Patch Management Statistics


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Patch Management Statistics 2023: Facts about Patch Management outlines the context of what’s happening in the tech world.

LLCBuddy editorial team did hours of research, collected all important statistics on Patch Management, and shared those on this page. Our editorial team proofread these to make the data as accurate as possible. We believe you don’t need to check any other resources on the web for the same. You should get everything here only 🙂

Are you planning to form an LLC? Maybe for educational purposes, business research, or personal curiosity, whatever the reason is – it’s always a good idea to gather more information about tech topics like this.

How much of an impact will Patch Management Statistics have on your day-to-day? or the day-to-day of your LLC Business? How much does it matter directly or indirectly? You should get answers to all your questions here.

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Top Patch Management Statistics 2023

☰ Use “CTRL+F” to quickly find statistics. There are total 67 Patch Management Statistics on this page 🙂

Patch Management “Latest” Statistics

  • 76% of all apps contain one or more security flaws, and only one out of five businesses evaluate their software for security issues.[1]
  • A new Ponemon report on application security trends shows that while 56% of organizations now test for security flaws throughout their application development lifecycles, 20% do not do any testing whatsoever.[1]
  • According to recent research, 80% of public exploits are developed and released before a CVE is published for a targeted vulnerability.[1]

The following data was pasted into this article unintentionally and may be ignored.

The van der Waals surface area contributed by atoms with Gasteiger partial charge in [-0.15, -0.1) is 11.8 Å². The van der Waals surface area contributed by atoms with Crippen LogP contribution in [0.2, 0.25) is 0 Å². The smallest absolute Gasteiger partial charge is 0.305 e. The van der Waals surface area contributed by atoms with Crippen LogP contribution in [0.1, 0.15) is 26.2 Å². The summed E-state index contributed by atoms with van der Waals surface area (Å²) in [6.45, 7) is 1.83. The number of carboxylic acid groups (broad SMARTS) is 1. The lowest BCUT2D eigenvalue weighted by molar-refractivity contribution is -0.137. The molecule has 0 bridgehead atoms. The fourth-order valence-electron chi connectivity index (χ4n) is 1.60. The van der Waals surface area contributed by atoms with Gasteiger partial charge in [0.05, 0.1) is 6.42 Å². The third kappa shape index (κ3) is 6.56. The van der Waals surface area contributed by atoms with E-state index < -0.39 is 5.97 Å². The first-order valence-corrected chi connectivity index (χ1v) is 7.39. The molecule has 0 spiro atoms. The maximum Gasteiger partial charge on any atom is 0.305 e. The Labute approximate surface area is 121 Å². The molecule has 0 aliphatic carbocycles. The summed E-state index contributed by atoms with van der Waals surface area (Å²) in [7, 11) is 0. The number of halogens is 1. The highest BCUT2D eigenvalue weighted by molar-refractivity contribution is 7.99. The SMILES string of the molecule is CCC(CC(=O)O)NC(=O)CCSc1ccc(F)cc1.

• For the majority of enterprises, 63% application security testing for bugs often combines a variety of approaches.[1]
  • Among the exploits published after CVE release, 50% were published within the first month of that release.[1]
  • According to the SOSS study, between the organization’s first and latest scan, 73% of vulnerabilities discovered by security testing have been closed or remedied, according to researchers tracking firms’ progress in this area.[1]
  • The recent State of Software Security (SOSS) report from Veracode shows that 76% of all applications have at least one vulnerability.[1]
  • Advertising studies revealed that 84% of businesses have high risk vulnerabilities in their perimeter software and hardware.[1]
  • 99% of the vulnerabilities exploited will continue to be the ones known to security and IT professionals for at least a year.[2]
  • Only 39% of organizations are aware that actual breaches are linked to known vulnerabilities.[3]
  • 82% of employers report a shortage of cybersecurity skills, and 71% believe this talent gap causes direct and measurable damage to their organizations.[4]
  • 92% of online apps have security vulnerabilities or holes that may be exploited.[4]
  • 57% of cyberattack victims stated that applying a patch would have prevented the attack.[4]
  • 59% of businesses who experienced their first software supply chain assault lacked a reaction plan.[5]